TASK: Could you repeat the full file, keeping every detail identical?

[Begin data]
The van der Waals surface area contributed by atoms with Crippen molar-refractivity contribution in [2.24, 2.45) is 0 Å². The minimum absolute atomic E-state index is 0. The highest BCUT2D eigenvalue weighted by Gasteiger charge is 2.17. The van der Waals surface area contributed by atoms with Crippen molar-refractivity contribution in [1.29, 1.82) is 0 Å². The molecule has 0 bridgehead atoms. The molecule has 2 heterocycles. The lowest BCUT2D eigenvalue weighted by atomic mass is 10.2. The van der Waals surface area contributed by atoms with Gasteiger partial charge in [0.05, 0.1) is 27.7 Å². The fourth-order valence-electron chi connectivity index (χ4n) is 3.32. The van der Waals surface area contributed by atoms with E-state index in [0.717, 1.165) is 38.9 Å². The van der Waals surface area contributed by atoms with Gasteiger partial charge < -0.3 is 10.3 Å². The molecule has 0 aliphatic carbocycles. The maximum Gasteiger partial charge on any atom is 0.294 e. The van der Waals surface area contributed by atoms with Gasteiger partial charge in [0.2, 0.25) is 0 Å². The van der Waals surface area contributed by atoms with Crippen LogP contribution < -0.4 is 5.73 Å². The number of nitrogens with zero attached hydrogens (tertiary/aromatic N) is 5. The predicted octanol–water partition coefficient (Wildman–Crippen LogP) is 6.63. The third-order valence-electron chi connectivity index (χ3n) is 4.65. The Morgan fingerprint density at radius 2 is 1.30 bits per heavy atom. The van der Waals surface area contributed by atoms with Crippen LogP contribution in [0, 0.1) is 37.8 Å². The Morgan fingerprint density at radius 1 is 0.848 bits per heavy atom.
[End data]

The van der Waals surface area contributed by atoms with Crippen molar-refractivity contribution in [2.24, 2.45) is 0 Å². The minimum absolute atomic E-state index is 0. The highest BCUT2D eigenvalue weighted by Gasteiger charge is 2.17. The van der Waals surface area contributed by atoms with Crippen molar-refractivity contribution in [1.29, 1.82) is 0 Å². The molecule has 0 bridgehead atoms. The molecule has 2 heterocycles. The lowest BCUT2D eigenvalue weighted by atomic mass is 10.2. The van der Waals surface area contributed by atoms with Gasteiger partial charge in [0.05, 0.1) is 27.7 Å². The fourth-order valence-electron chi connectivity index (χ4n) is 3.32. The van der Waals surface area contributed by atoms with E-state index in [0.717, 1.165) is 38.9 Å². The van der Waals surface area contributed by atoms with Gasteiger partial charge < -0.3 is 10.3 Å². The molecule has 0 aliphatic carbocycles. The maximum Gasteiger partial charge on any atom is 0.294 e. The van der Waals surface area contributed by atoms with Gasteiger partial charge in [0.2, 0.25) is 0 Å². The van der Waals surface area contributed by atoms with Crippen LogP contribution < -0.4 is 5.73 Å². The number of nitrogens with zero attached hydrogens (tertiary/aromatic N) is 5. The predicted octanol–water partition coefficient (Wildman–Crippen LogP) is 6.63. The third-order valence-electron chi connectivity index (χ3n) is 4.65. The Morgan fingerprint density at radius 2 is 1.30 bits per heavy atom. The van der Waals surface area contributed by atoms with Crippen LogP contribution in [0, 0.1) is 37.8 Å². The Morgan fingerprint density at radius 1 is 0.848 bits per heavy atom.